Applying the Mobile-Sierra Doctrine to Market-Based Rate Contracts
Tewksbury, David G., Lim, Stephanie S., Energy Law Journal
In companion decisions issued nearly half a century ago, United Gas Pipe Line Co. v. Mobile Gas Services Corp.1 and FPC v. Sierra Pacific Power Co.,2 the Supreme Court considered the authority of the Federal Power Commission (FPC), predecessor of the Federal Energy Regulatory Commission (FERC),3 to modify the rates, terms, and conditions of contracts for services subject to its jurisdiction under the Natural Gas Act (NGA)4 and Part II of the Federal Power Act (FPA),5 respectively. Recognizing that these statutes "permit the relations between the parties to be established initially by contract,"6 the Court articulated the so-called "Mobile-Sierra" doctrine, which bars the Commission from reforming or abrogating a fixed-rate contract absent a showing that contract reformation or abrogation is required to protect the public interest.7 In articulating the doctrine, the Supreme Court explained that the resulting "public interest" standard of review under Mobile-Sierra "presences] the integrity of contracts," thereby "permit[ting] the stability of supply arrangements which all agree is essential to the health of the ... industry."8
Mobile and Sierra were decided in the context of a traditional, cost-ofservice regulatory regime under which contracts were, as a general matter, individually filed with, and reviewed by, the Commission. In recent years, the FERC has adopted a market-oriented ratemaking approach for wholesale sales of electricity and certain other jurisdictional services that, among other things, largely dispenses with the filing and review of individual contracts in favor of an increased focus on the adequacy of competition in markets.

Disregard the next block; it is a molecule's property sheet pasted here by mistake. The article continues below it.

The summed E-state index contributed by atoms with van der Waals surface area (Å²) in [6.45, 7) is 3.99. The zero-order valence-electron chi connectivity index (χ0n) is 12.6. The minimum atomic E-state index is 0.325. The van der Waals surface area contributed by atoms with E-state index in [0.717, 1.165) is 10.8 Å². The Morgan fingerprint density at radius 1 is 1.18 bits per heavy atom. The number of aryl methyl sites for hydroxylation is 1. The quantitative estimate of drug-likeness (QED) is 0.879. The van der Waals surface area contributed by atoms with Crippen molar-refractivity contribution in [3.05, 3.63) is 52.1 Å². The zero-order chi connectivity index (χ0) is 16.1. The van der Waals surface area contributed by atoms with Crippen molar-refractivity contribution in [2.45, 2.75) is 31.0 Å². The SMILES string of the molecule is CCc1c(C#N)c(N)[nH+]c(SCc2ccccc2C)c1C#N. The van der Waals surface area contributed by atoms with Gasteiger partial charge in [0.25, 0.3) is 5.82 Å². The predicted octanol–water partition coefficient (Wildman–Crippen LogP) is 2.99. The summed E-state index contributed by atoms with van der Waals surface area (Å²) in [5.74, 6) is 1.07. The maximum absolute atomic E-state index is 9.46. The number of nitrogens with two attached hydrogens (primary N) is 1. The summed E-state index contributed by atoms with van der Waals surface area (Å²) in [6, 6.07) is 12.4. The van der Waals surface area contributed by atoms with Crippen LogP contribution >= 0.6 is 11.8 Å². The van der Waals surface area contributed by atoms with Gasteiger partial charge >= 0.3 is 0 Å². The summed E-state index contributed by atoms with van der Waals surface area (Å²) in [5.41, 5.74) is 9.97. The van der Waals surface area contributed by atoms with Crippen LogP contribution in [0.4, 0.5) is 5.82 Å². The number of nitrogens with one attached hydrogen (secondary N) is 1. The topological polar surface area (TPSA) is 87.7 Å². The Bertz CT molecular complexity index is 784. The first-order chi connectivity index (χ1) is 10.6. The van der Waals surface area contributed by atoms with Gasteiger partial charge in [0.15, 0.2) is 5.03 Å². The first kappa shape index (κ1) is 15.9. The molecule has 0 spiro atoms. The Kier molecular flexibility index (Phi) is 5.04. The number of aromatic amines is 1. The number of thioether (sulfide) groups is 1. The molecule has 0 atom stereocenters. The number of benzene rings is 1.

While there is a large body of judicial precedent applying the Mobile-Sierra doctrine to cost-based contracts9 and a growing body of judicial precedent affirming the lawfulness of the FERC's market-based rate regime,10 to date, only the FERC has had occasion to consider the applicability and application of the doctrine to contracts for sales of electricity at market-based rates." For its part, the FERC has rejected claims that Mobile-Sierra is inapplicable or should be applied any less stringently where market-based rate contracts12 are concerned. The Commission has done so in three parallel proceedings involving allegedly excessive rates in forward market-based rate contracts executed during the Western energy crisis of 2000-2001. These proceedings were initiated by complaints filed pursuant to section 206 of the FPA13 in late 2001 and early 2002 by: (i) Nevada Power Company (Nevada Power) and Sierra Pacific Power Company ("Sierra" and, together with Nevada Power, the "Nevada Companies"), Southern California Water Company (SCWC) and Public Utility District No. 1 of Snohomish County, Washington (Snohomish);14 (ii) the California Public Utilities Commission (CPUC) and the California Electricity Oversight Board (CEOB);15 and (iii) PacifiCorp (together with the Nevada Companies, SCWC, Snohomish, the CPUC and the CEOB, the "Forward Contracts Complainants").16 The FERC has likewise applied a very stringent Mobile-Sierra public interest standard of review in a proceeding where it perceived a seller reorganizing under Chapter 11 of the United States Bankruptcy Code (Bankruptcy Code) to be attempting to abrogate a long-term, market-based rate contract through its efforts to cease performance after rejecting the contract in bankruptcy.18 The courts, or at least one court, will soon have an opportunity to address the issue as well, because the FERC's orders in the Nevada Power and CPUC Proceedings denying challenges to forward contracts executed during the Western energy crisis of 2000-2001 are now pending before the Ninth Circuit.19
This article addresses both the applicability and the application of the Mobile-Sierra doctrine to market-based rate contracts. In other words, it considers the question: What, if anything, about market-based rate contracts would warrant a change in when and how the Mobile-Sierra doctrine is applied? …